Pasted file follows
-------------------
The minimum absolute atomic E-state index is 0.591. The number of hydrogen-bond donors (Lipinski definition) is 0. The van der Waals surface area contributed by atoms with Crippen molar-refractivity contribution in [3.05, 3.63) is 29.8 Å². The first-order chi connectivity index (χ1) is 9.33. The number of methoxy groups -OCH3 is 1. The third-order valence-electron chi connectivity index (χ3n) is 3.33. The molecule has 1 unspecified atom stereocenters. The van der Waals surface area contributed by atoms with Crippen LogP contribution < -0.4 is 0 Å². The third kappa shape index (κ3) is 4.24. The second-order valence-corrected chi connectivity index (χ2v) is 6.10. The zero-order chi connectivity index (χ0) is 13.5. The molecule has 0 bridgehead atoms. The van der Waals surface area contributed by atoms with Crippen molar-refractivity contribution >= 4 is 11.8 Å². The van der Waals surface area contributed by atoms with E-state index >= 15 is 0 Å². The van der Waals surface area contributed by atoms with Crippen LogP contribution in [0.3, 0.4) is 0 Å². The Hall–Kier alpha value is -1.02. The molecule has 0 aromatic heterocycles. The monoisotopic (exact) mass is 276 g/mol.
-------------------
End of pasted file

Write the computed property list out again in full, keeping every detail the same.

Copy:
The minimum absolute atomic E-state index is 0.591. The number of hydrogen-bond donors (Lipinski definition) is 0. The van der Waals surface area contributed by atoms with Crippen molar-refractivity contribution in [3.05, 3.63) is 29.8 Å². The first-order chi connectivity index (χ1) is 9.33. The number of methoxy groups -OCH3 is 1. The third-order valence-electron chi connectivity index (χ3n) is 3.33. The molecule has 1 unspecified atom stereocenters. The van der Waals surface area contributed by atoms with Crippen LogP contribution < -0.4 is 0 Å². The third kappa shape index (κ3) is 4.24. The second-order valence-corrected chi connectivity index (χ2v) is 6.10. The zero-order chi connectivity index (χ0) is 13.5. The molecule has 0 bridgehead atoms. The van der Waals surface area contributed by atoms with Crippen molar-refractivity contribution >= 4 is 11.8 Å². The van der Waals surface area contributed by atoms with E-state index >= 15 is 0 Å². The van der Waals surface area contributed by atoms with Crippen LogP contribution in [0.3, 0.4) is 0 Å². The Hall–Kier alpha value is -1.02. The molecule has 0 aromatic heterocycles. The monoisotopic (exact) mass is 276 g/mol.